• The Solemnity of All Saints is celebrated on the first of November. It was instituted to honour all of the saints, both known and unknown, and, according to Pope Urban IV, to supply any deficiencies in the faithful's celebration of saints' feasts during the year. In the early days of the Church, the Christians were accustomed to solemnize the anniversary of a martyr's death for Christ at the place of martyrdom. In the fourth century, neighbouring dioceses began to interchange feasts, to transfer relics, to divide them, and to join in a common feast; as is shown by the invitation of Saint Basil of Caesarea (397) to the bishops of the province of Pontus. Frequently groups of martyrs suffered on the same day, which naturally led to a joint commemoration.In the persecution of Diocletian, the number of martyrs became so great that a separate day could not be assigned to each, but the Church, feeling that every martyr should be venerated, appointed a common day for all. The first trace of this we find is in Antioch on the Sunday after Pentecost. We also find mention of a common day in a sermon of Saint Ephrem the Syrian (373), and in the 74th homily of Saint John Chrysostom (407). At first only martyrs and Saint John the Baptist were honoured by a special day in the Liturgical Calendar. Other saints were added gradually, and increased in number when a regular process of canonization was established. Still, as early as 411 there is in the Chaldean Calendar a "Commemoratio Confessorum" for the Friday after Easter. In the west, Pope Boniface IV on May 13, 609 or 610, consecrated the Pantheon in Rome to the Blessed Virgin and all the martyrs, ordering an anniversary. Gregory III (731-741) consecrated a chapel in the Basilica of Saint Peter to all the saints and fixed the anniversary for November 1. A basilica of the Apostles already existed in Rome, and its dedication was annually remembered on May 1. Gregory IV (827-844) extended the celebration on November 1 to the entire Church. The vigil seems to have been held as early as the feast itself. The octave was added by Sixtus IV (1471-84). Francis Merseman, from the Catholic Encyclopedia, copyright 1907.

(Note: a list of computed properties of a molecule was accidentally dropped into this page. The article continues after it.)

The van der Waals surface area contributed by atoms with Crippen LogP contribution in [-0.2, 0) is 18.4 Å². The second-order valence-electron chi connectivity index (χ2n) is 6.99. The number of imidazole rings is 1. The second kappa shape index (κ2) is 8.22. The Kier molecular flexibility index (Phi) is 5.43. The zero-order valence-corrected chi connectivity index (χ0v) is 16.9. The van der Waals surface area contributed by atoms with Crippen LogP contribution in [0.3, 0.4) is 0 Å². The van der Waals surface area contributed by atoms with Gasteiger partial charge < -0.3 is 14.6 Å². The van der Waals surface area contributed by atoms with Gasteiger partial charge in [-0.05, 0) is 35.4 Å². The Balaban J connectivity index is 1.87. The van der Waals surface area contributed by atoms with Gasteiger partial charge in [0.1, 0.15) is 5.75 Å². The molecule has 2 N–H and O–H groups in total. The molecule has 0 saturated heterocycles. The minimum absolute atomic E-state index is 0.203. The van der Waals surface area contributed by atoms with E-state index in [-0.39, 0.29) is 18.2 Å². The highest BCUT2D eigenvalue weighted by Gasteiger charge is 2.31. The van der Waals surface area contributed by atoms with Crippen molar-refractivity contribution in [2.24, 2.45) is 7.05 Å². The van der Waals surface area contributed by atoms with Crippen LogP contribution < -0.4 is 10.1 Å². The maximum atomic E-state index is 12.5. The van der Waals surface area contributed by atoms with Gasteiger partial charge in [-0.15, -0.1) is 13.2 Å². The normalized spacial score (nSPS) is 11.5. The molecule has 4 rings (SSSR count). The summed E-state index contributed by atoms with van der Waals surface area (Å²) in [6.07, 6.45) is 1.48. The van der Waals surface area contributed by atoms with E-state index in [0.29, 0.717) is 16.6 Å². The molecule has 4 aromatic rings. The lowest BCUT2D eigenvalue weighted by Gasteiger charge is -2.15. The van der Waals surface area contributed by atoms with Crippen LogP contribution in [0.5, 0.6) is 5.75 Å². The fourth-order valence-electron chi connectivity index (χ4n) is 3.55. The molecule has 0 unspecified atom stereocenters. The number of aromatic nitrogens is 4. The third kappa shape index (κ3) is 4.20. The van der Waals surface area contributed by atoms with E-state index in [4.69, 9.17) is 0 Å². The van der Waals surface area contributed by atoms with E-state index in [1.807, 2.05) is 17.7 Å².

Considering becoming a Catholic?

Considering Becoming a Catholic?

Click on the photo for more information.

Been away from the Church awhile?

Been away from the church?

Welcome back home! 
If you have any questions or concerns, please feel free to call the parish office at 510-741-4900 and ask to talk to a priest.  We are here to serve you.

Welcome New Parishioners!

We welcome you to St. Joseph Parish with open arms (and big hats)!

Welcome to St. Joseph!
Click on the photo for more information about becoming a member of our parish.

Go to top